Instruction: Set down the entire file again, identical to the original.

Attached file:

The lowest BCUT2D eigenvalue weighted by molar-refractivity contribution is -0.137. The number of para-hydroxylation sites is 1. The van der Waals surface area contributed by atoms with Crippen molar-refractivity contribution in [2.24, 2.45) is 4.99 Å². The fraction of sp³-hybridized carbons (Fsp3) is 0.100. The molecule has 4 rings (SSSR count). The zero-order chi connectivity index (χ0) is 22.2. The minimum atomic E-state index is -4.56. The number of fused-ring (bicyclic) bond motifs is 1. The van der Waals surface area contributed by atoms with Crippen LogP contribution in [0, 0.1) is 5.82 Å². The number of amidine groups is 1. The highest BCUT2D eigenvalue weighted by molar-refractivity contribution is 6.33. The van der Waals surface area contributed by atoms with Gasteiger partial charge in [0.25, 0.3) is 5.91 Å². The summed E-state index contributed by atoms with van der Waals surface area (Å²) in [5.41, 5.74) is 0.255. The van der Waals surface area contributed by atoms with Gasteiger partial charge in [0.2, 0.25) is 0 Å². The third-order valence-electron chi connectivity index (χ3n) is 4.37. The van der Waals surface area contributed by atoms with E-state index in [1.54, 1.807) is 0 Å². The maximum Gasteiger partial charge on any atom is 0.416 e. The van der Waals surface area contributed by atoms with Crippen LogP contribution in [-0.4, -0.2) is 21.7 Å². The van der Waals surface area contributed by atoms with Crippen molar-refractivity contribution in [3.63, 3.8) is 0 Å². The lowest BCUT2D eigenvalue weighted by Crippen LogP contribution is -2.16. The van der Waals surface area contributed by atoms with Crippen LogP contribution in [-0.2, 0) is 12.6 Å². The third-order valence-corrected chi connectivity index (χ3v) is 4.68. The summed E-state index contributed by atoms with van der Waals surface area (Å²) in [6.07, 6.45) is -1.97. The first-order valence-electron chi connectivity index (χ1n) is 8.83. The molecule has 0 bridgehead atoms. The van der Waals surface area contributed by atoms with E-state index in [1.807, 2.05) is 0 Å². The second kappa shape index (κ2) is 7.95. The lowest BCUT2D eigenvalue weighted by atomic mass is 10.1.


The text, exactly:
The lowest BCUT2D eigenvalue weighted by molar-refractivity contribution is -0.137. The number of para-hydroxylation sites is 1. The van der Waals surface area contributed by atoms with Crippen molar-refractivity contribution in [2.24, 2.45) is 4.99 Å². The fraction of sp³-hybridized carbons (Fsp3) is 0.100. The molecule has 4 rings (SSSR count). The zero-order chi connectivity index (χ0) is 22.2. The minimum atomic E-state index is -4.56. The number of fused-ring (bicyclic) bond motifs is 1. The van der Waals surface area contributed by atoms with Crippen LogP contribution in [0, 0.1) is 5.82 Å². The number of amidine groups is 1. The highest BCUT2D eigenvalue weighted by molar-refractivity contribution is 6.33. The van der Waals surface area contributed by atoms with Gasteiger partial charge in [0.25, 0.3) is 5.91 Å². The summed E-state index contributed by atoms with van der Waals surface area (Å²) in [5.41, 5.74) is 0.255. The van der Waals surface area contributed by atoms with Gasteiger partial charge in [0.2, 0.25) is 0 Å². The third-order valence-electron chi connectivity index (χ3n) is 4.37. The van der Waals surface area contributed by atoms with E-state index in [1.54, 1.807) is 0 Å². The maximum Gasteiger partial charge on any atom is 0.416 e. The van der Waals surface area contributed by atoms with Crippen LogP contribution in [-0.4, -0.2) is 21.7 Å². The van der Waals surface area contributed by atoms with Crippen molar-refractivity contribution in [3.63, 3.8) is 0 Å². The lowest BCUT2D eigenvalue weighted by Crippen LogP contribution is -2.16. The van der Waals surface area contributed by atoms with Crippen LogP contribution in [-0.2, 0) is 12.6 Å². The third-order valence-corrected chi connectivity index (χ3v) is 4.68. The summed E-state index contributed by atoms with van der Waals surface area (Å²) in [6.07, 6.45) is -1.97. The first-order valence-electron chi connectivity index (χ1n) is 8.83. The molecule has 0 bridgehead atoms. The van der Waals surface area contributed by atoms with E-state index in [1.807, 2.05) is 0 Å². The second kappa shape index (κ2) is 7.95. The lowest BCUT2D eigenvalue weighted by atomic mass is 10.1.